From Rosalie Lario: “I have been an avid reader of romance since I sneaked my first romance book at the age of thirteen. Yummy heroes and whirlwind adventures? I was instantly hooked! After graduating cum laude from law school, I became an attorney and practiced law for five years. But all the while I continued to read for relaxation. Nothing has ever been more effective at calming the stress than a well-told story of adventure and romance. When I was at home with my first child, I decided to indulge in my long-time dream of actually penning a romance of my own. I didn’t know if I could do it, but I was determined to try. Yes, that first manuscript was less than stellar, but it didn’t matter. Once again I was hooked. I’ve gotten more than one snide comment over the years about my love of romances comments like why would you read that trash? Honestly, I think it’s mostly said out of ignorance. In my experience, those who deride romance the most tend to be people who’ve never even read one. I’ve read many romances, and on the whole I would say they are well-crafted stories with strong, intelligent plots and satisfying emotional entanglements. I challenge naysayers to give romance a shot. It’s not for dummies!”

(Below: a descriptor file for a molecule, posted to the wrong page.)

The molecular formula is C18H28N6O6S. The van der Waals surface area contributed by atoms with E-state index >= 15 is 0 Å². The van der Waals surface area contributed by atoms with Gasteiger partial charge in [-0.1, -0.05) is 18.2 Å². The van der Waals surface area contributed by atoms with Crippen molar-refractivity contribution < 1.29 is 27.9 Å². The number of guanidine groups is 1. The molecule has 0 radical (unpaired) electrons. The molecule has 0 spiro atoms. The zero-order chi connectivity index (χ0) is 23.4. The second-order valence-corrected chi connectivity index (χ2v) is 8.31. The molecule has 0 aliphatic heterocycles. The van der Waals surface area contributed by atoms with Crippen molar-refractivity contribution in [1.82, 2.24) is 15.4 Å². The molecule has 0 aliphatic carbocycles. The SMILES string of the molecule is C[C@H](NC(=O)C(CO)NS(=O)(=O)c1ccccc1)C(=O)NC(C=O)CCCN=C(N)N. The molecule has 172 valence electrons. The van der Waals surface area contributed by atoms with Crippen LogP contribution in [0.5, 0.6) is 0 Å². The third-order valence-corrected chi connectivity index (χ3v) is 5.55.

From multi-published author Cindy Spencer Pape: “I have a BS/MS in biology, specifically animal behavior. I interned at the San Diego Zoo and Wild Animal Park. I worked as an educator for the Philadelphia Zoo, curator of zoology at the Central Michigan University Museum, I’ve been on the science faculty at Mid Michigan Community College and I’ve been a naturalist for the Howell (Michigan) Nature Center. I’ve done a stint as township clerk and I’ve worked as a short and long-term substitute teacher and high school math tutor, including SAT prep.” Cindy writes romance in many genres – paranormal, western, contemporary, historical, erotic, sensual, gay, and menage. Cindy is published with Carina Press, Ellora’s Cave, Total E-Bound, The Wild Rose Press, and Resplendence.
From Leslie Richardson, aka Tymber Dalton, Tessa Monroe, and Macy Largo: “I am a classically trained writer. By that I mean I knew 20+ years ago when I was in school that I wanted to be a writer. I spent that time studying the art and craft of writing, reading voraciously, working as a writer of nonfiction, editing – you get the picture. When I was in junior high and high school, romance books were Harlequin bodice rippers. I tried one, hated it for lack of plot and cardboard characters, and from that point on, I was one of the detractors of romance books.